Helen Mirren in The Last Station
Carey Mulligan in An Education
Gabourey Sidibe in Precious
Meryl Streep in Julie & Julia

Haven't seen The Last Station or Precious, and An Education is my movie for tomorrow. I'm part of the emotional groundswell for Bullock, but I wouldn't object to Streep taking the trophy, either. However, missing from the list of nominees is Mélanie Laurent from Inglorious Basterds. She's wonderful as the French Jew suddenly swimming in Nazis in occupied Paris.

update 3:03pm March 6
I just returned from seeing An Education, featuring nominee Carey Mulligan. I'm guessing that if more people had seen An Education, we'd have more of a horse race. Mulligan is wonderful and deserves serious consideration for Best Actress, although I'll bet this won't be her last chance.

Writing (Adapted Screenplay)
District 9 Written by Neill Blomkamp and Terri Tatchell
An Education Screenplay by Nick Hornby
In the Loop Screenplay by Jesse Armstrong, Simon Blackwell, Armando Iannucci, Tony Roche
Precious Screenplay by Geoffrey Fletcher
Up in the Air Screenplay by Jason Reitman and Sheldon Turner

Have only seen two of the five, so I'll reserve my opinion.

Writing (Original Screenplay)
The Hurt Locker Written by Mark Boal
Inglourious Basterds Written by Quentin Tarantino
The Messenger Written by Alessandro Camon & Oren Moverman
A Serious Man Written by Joel Coen & Ethan Coen
Up Screenplay by Bob Peterson, Pete Docter, Story by Pete Docter, Bob Peterson, Tom McCarthy

Basterds was bold, Serious was crap, Up was fun and Hurt Locker was intense.  What will you be in the mood for on awards night?

Avatar James Cameron
The Hurt Locker Kathryn Bigelow
Inglourious Basterds Quentin Tarantino
Precious Lee Daniels
Up in the Air Jason Reitman

Separating the director's job from the movie as a whole is tough task. Cameron assembled the most complicated movie in history, so as a manager, he's best, but Reitman and Bigelow got great performances out of human actors and Tarantino put together an event movie. Take your pick.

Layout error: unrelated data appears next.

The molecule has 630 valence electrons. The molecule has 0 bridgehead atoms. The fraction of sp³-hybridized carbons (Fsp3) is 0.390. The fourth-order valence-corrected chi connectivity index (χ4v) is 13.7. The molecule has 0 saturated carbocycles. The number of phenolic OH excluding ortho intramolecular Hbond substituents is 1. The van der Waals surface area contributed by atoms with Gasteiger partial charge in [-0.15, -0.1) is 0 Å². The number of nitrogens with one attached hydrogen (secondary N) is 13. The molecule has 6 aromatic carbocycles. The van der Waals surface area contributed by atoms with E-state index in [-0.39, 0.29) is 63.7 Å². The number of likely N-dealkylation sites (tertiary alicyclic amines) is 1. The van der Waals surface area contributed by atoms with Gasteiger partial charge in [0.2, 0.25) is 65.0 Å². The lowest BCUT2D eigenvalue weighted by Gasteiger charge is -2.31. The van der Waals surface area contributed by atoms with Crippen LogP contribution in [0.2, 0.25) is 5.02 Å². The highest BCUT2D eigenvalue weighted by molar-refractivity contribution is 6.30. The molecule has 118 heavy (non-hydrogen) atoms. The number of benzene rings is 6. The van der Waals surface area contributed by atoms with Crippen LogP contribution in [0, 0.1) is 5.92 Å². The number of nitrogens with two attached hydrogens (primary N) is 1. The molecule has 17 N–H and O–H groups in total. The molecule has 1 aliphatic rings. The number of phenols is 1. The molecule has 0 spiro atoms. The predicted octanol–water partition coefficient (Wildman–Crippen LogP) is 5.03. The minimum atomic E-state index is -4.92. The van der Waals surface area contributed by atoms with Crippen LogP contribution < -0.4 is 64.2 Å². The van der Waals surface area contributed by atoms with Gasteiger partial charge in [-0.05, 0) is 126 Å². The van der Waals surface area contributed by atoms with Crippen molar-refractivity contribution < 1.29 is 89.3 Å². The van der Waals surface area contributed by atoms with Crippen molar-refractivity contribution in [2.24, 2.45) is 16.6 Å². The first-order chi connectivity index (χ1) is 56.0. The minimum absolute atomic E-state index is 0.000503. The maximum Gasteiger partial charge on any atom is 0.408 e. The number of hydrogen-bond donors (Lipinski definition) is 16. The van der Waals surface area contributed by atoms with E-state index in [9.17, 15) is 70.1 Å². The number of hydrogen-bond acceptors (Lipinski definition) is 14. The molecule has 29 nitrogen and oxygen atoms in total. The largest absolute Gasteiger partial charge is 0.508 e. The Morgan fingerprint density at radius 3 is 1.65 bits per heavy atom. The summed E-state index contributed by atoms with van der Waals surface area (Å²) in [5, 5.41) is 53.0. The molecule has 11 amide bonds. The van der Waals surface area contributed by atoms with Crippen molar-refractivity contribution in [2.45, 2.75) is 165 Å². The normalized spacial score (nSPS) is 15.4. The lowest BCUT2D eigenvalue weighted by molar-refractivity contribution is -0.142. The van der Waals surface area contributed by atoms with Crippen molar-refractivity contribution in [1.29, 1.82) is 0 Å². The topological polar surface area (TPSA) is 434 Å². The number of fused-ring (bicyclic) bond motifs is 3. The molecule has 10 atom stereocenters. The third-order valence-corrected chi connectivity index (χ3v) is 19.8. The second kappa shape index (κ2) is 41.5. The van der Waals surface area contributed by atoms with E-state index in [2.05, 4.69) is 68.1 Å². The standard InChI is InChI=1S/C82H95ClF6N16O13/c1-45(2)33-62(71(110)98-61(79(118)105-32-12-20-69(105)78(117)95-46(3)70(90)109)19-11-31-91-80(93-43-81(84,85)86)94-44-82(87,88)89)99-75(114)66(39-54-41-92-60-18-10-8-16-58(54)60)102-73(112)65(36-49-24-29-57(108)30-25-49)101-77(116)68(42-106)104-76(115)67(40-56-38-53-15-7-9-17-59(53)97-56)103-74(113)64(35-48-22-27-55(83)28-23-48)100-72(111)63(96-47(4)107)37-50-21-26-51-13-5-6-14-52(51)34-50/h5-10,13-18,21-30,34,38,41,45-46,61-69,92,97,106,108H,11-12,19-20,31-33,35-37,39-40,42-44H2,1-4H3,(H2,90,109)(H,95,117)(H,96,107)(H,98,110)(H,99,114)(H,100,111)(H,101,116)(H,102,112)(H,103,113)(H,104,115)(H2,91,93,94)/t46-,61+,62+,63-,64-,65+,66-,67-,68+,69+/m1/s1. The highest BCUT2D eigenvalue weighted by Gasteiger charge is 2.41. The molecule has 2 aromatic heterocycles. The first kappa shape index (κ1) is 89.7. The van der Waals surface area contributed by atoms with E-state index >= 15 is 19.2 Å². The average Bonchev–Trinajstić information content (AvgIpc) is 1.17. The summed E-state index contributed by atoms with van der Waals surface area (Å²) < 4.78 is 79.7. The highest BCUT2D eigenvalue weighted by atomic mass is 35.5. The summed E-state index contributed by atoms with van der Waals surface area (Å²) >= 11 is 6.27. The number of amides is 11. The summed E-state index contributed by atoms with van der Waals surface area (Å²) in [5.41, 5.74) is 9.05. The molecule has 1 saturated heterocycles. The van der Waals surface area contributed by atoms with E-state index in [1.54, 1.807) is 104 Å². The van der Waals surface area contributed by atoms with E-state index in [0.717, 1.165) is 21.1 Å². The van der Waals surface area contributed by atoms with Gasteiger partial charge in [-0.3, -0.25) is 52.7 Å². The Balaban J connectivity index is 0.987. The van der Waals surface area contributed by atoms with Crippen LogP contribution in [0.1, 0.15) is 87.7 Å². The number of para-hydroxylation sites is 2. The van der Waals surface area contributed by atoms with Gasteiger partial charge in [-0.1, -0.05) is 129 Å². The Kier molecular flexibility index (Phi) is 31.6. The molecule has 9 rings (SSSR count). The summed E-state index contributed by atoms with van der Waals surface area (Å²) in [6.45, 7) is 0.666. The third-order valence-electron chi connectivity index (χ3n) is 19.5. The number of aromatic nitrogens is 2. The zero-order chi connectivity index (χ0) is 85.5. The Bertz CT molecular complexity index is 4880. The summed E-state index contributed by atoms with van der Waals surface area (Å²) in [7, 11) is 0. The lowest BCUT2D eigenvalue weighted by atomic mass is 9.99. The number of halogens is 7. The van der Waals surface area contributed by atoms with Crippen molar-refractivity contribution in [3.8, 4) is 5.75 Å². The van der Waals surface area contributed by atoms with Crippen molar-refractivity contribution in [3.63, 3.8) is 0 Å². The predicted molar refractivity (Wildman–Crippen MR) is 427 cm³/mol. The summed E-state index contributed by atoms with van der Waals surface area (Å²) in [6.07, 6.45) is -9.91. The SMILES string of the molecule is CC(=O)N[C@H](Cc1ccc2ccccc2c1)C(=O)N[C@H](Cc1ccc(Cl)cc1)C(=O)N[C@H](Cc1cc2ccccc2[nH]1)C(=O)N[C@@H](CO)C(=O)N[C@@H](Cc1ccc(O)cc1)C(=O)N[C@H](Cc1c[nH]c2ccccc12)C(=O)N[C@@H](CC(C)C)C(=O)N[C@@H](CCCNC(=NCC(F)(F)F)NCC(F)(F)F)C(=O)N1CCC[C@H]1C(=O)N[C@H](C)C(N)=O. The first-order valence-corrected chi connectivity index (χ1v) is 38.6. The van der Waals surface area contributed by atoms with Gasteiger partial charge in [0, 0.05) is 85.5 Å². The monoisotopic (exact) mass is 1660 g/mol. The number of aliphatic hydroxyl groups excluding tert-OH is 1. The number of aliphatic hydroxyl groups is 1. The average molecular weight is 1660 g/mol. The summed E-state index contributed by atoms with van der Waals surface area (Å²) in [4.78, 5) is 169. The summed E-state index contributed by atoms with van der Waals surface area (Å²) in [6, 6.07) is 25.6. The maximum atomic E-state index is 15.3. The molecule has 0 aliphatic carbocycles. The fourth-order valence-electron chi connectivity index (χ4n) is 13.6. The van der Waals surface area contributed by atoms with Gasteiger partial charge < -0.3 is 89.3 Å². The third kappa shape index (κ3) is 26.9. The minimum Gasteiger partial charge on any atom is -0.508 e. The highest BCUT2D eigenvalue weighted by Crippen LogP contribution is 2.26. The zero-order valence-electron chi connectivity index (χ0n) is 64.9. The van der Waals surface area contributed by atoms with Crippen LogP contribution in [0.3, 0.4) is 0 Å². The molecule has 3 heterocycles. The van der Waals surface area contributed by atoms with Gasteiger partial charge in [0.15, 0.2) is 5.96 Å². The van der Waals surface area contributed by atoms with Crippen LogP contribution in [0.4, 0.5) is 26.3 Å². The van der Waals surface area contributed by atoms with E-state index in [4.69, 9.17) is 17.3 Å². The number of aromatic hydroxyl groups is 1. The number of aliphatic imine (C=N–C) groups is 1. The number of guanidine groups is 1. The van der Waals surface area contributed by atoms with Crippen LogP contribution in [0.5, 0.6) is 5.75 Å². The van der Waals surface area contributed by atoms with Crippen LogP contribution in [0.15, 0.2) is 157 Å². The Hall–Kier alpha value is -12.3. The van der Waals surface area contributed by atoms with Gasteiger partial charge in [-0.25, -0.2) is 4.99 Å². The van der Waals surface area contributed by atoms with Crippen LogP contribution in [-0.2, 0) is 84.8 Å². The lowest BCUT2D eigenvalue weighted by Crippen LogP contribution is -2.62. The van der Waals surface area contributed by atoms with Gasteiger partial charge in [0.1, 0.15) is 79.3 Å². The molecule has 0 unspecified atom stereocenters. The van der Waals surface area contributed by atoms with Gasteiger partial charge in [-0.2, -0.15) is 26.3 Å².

Best Picture
Avatar James Cameron and Jon Landau, Producers
The Blind Side Gil Netter, Andrew A. Kosove and Broderick Johnson, Producers
District 9 Peter Jackson and Carolynne Cunningham, Producers
An Education Finola Dwyer and Amanda Posey, Producers
The Hurt Locker Kathryn Bigelow, Mark Boal, Nicolas Chartier and Greg Shapiro, Producers
Inglourious Basterds Lawrence Bender, Producer
Precious Lee Daniels, Sarah Siegel-Magness and Gary Magness, Producers
A Serious Man Joel Coen and Ethan Coen, Producers
Up Jonas Rivera, Producer
Up in the Air Daniel Dubiecki, Ivan Reitman and Jason Reitman, Producers

This is the first year in decades where the nomination field is more than five. I think the Academy would have been better off expanding the field to only seven or eight if their goal was to add some suspense - ten is a bit much. Avatar should probably take this on points. District 9, The Blind Side and Up are here just to take up space. A Serious Man is one of the worst movies of 2009. The Hurt Locker and Inglorious Basterds are both great and deserving of praise but I don't know that they are greater than Avatar. Up in the Air is a great character study but, again, is it better than Avatar?

update 3:03pm March 6
Let's add An Education to the movies truly deserving consideration. It's an intimate little period piece with a good story and some great performances.

I've now seen nine of the ten nominees for Best Picture. The question remains: Will the Academy - 5800 members, predominately actors - pick the glitzy style of Avatar over the substance of The Hurt Locker, Up in the Air or An Education?  Or will they go really crazy and give it to the in-a-league-of-it's-own Inglorious Bastages?

Enjoy the awards.  May the awards go to people and projects that don't suck.

Wednesday, March 3, 2010

Valentine's Day